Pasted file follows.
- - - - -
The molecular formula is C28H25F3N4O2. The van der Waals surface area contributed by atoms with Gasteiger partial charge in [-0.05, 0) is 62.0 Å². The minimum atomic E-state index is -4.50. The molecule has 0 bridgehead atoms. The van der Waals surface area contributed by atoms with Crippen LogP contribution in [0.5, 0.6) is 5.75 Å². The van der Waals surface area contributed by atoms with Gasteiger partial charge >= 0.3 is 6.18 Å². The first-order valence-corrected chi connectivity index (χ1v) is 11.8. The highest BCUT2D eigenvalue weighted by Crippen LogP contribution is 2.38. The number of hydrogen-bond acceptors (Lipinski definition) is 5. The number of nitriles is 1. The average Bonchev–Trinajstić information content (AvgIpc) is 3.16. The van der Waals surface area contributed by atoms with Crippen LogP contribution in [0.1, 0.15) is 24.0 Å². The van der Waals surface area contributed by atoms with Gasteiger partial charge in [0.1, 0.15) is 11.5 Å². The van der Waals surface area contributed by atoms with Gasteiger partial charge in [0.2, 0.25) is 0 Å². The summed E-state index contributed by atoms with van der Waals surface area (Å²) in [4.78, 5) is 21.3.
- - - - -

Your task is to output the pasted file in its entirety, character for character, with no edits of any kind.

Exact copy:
The molecular formula is C28H25F3N4O2. The van der Waals surface area contributed by atoms with Gasteiger partial charge in [-0.05, 0) is 62.0 Å². The minimum atomic E-state index is -4.50. The molecule has 0 bridgehead atoms. The van der Waals surface area contributed by atoms with Crippen LogP contribution in [0.5, 0.6) is 5.75 Å². The van der Waals surface area contributed by atoms with Gasteiger partial charge >= 0.3 is 6.18 Å². The first-order valence-corrected chi connectivity index (χ1v) is 11.8. The highest BCUT2D eigenvalue weighted by Crippen LogP contribution is 2.38. The number of hydrogen-bond acceptors (Lipinski definition) is 5. The number of nitriles is 1. The average Bonchev–Trinajstić information content (AvgIpc) is 3.16. The van der Waals surface area contributed by atoms with Crippen LogP contribution in [0.1, 0.15) is 24.0 Å². The van der Waals surface area contributed by atoms with Gasteiger partial charge in [0.1, 0.15) is 11.5 Å². The van der Waals surface area contributed by atoms with Gasteiger partial charge in [0.2, 0.25) is 0 Å². The summed E-state index contributed by atoms with van der Waals surface area (Å²) in [4.78, 5) is 21.3.